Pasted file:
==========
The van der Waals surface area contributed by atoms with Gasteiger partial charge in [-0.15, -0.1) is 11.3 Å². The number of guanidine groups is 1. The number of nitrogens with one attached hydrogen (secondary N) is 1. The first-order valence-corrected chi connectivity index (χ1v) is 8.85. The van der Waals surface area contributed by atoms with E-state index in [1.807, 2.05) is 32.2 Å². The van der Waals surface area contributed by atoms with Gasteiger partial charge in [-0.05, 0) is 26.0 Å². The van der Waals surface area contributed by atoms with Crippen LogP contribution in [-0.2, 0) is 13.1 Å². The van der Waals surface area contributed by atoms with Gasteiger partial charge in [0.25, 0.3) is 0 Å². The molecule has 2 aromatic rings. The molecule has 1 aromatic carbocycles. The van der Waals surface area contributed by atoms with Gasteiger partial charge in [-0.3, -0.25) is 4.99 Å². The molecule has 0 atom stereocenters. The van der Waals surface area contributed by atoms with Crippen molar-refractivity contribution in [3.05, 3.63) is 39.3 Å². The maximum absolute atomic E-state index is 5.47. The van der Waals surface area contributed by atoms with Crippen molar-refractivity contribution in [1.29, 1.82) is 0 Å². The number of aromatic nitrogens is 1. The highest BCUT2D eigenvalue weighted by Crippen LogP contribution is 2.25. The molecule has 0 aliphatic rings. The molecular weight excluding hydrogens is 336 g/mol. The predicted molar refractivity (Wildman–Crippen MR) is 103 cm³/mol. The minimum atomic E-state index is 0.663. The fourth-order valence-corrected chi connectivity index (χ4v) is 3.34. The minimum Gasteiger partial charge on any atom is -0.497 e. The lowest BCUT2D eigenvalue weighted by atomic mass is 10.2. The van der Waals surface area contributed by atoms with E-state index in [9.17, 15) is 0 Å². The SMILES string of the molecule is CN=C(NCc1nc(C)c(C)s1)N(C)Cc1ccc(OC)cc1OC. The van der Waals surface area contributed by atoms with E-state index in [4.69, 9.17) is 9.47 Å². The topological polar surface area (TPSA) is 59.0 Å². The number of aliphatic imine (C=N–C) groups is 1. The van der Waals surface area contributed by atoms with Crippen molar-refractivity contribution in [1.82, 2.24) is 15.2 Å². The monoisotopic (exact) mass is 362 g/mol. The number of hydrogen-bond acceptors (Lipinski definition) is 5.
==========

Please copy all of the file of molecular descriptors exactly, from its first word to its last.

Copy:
The van der Waals surface area contributed by atoms with Gasteiger partial charge in [-0.15, -0.1) is 11.3 Å². The number of guanidine groups is 1. The number of nitrogens with one attached hydrogen (secondary N) is 1. The first-order valence-corrected chi connectivity index (χ1v) is 8.85. The van der Waals surface area contributed by atoms with E-state index in [1.807, 2.05) is 32.2 Å². The van der Waals surface area contributed by atoms with Gasteiger partial charge in [-0.05, 0) is 26.0 Å². The van der Waals surface area contributed by atoms with Crippen LogP contribution in [-0.2, 0) is 13.1 Å². The van der Waals surface area contributed by atoms with Gasteiger partial charge in [0.25, 0.3) is 0 Å². The molecule has 2 aromatic rings. The molecule has 1 aromatic carbocycles. The van der Waals surface area contributed by atoms with Gasteiger partial charge in [-0.3, -0.25) is 4.99 Å². The molecule has 0 atom stereocenters. The van der Waals surface area contributed by atoms with Crippen molar-refractivity contribution in [3.05, 3.63) is 39.3 Å². The maximum absolute atomic E-state index is 5.47. The van der Waals surface area contributed by atoms with Crippen molar-refractivity contribution in [1.29, 1.82) is 0 Å². The number of aromatic nitrogens is 1. The highest BCUT2D eigenvalue weighted by Crippen LogP contribution is 2.25. The molecule has 0 aliphatic rings. The molecular weight excluding hydrogens is 336 g/mol. The predicted molar refractivity (Wildman–Crippen MR) is 103 cm³/mol. The minimum atomic E-state index is 0.663. The fourth-order valence-corrected chi connectivity index (χ4v) is 3.34. The minimum Gasteiger partial charge on any atom is -0.497 e. The lowest BCUT2D eigenvalue weighted by atomic mass is 10.2. The van der Waals surface area contributed by atoms with E-state index in [9.17, 15) is 0 Å². The SMILES string of the molecule is CN=C(NCc1nc(C)c(C)s1)N(C)Cc1ccc(OC)cc1OC. The van der Waals surface area contributed by atoms with E-state index in [4.69, 9.17) is 9.47 Å². The topological polar surface area (TPSA) is 59.0 Å². The number of aliphatic imine (C=N–C) groups is 1. The van der Waals surface area contributed by atoms with Crippen molar-refractivity contribution in [1.82, 2.24) is 15.2 Å². The monoisotopic (exact) mass is 362 g/mol. The number of hydrogen-bond acceptors (Lipinski definition) is 5.